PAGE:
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Unveiling what is absent within: illustrating anesthetic considerations in a patient with hydranencephaly – a case report



Hydranencephaly is a rare and debilitating congenital condition in which most anesthesiologists are unfamiliar. Primary surgical treatment involves CSF diversion, though other palliative procedures requiring anesthesia are often required. With medical advancements and a resulting prolonged life expectancy, caring for these patients is becoming more routine.

Case presentation

We follow an infant with hydranencephaly over three different procedures requiring anesthesia from 5 months of age to 2 years, highlighting the various anesthetic considerations.


Anticipation of difficult positioning, deliberate airway management, and attention to anesthetic recovery were all necessary to safely care for this patient. An understanding of the challenges this particular condition poses will help anesthesiologists provide the most safe and effective care when encountering these patients.

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Hydranencephaly is a rare congenital condition that occurs in less than 1 in 10,000 births in which brain development is severely restricted [1]. Cerebral structures are often limited to brainstem and thalamus only, with cerebral spinal fluid (CSF) filling a membranous sac normally inhabited by cerebral cortex [2, 3]. Diagnosis can initially be overlooked at birth due to preservation of brainstem functions, or may be confused with simple congenital hydrocephalus [3, 4]. However, within the first few weeks complications such as increased intracranial pressure (ICP), temperature dysregulation, and aspiration will arise along with a progressively enlarging head circumference [2]. As a consequence, neurological prognosis is poor and the life expectancy of these patients is reduced, with the majority dying within a few weeks or months after birth [2, 3, 5].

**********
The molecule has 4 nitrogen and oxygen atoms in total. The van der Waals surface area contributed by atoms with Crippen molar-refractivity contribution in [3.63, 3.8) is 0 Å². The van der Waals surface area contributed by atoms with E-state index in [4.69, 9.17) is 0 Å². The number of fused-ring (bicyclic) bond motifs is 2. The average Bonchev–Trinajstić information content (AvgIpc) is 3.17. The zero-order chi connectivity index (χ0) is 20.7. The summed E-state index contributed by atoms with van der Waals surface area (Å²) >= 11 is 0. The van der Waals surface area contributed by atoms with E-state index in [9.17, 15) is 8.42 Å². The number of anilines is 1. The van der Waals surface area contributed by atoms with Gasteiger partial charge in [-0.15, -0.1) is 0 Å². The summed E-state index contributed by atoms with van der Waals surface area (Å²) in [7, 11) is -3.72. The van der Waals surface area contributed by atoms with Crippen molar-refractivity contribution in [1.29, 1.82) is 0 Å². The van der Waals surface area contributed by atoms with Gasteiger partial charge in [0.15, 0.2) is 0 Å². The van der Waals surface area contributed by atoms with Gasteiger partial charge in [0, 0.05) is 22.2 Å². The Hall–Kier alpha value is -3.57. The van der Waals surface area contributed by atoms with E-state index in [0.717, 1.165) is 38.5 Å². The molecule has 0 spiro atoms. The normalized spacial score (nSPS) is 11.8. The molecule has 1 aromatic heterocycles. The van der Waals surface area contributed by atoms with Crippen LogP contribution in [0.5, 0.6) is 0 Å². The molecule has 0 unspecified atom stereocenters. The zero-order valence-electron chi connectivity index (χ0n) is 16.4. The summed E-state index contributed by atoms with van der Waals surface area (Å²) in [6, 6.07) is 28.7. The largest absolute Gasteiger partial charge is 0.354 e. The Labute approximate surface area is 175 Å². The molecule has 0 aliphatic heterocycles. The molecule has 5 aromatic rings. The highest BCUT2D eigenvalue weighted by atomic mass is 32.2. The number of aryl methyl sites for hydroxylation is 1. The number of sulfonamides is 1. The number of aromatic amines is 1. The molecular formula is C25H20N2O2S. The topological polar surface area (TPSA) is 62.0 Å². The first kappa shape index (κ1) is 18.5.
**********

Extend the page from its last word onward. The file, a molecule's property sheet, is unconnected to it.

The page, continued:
According to neurosurgical literature, survival in hydranencephaly past age five in the modern treatment era is becoming more common [5]. It is therefore likely that anesthesiologists will encounter such patients surviving into childhood who require anesthesia for cerebral imaging and other palliative procedures. Anesthetic considerations of the infant with hydranencephaly are complex, and pose a permanently greater challenge than hydrocephalus, due to their grave neurologic prognosis. Comprehensive management of these patients including airway, optimal anesthetic choice, safety of muscle relaxants, and postoperative monitoring has yet to be described in the anesthetic literature. We therefore delineate three separate anesthetic encounters in a patient with hydranencephaly from infancy to toddlerhood in an endeavor to augment literature on anesthetic management of such patients. Written HIPAA consent was obtained from the patient’s parent for the publication of this case report. This manuscript adheres to the applicable EQUATOR guideline.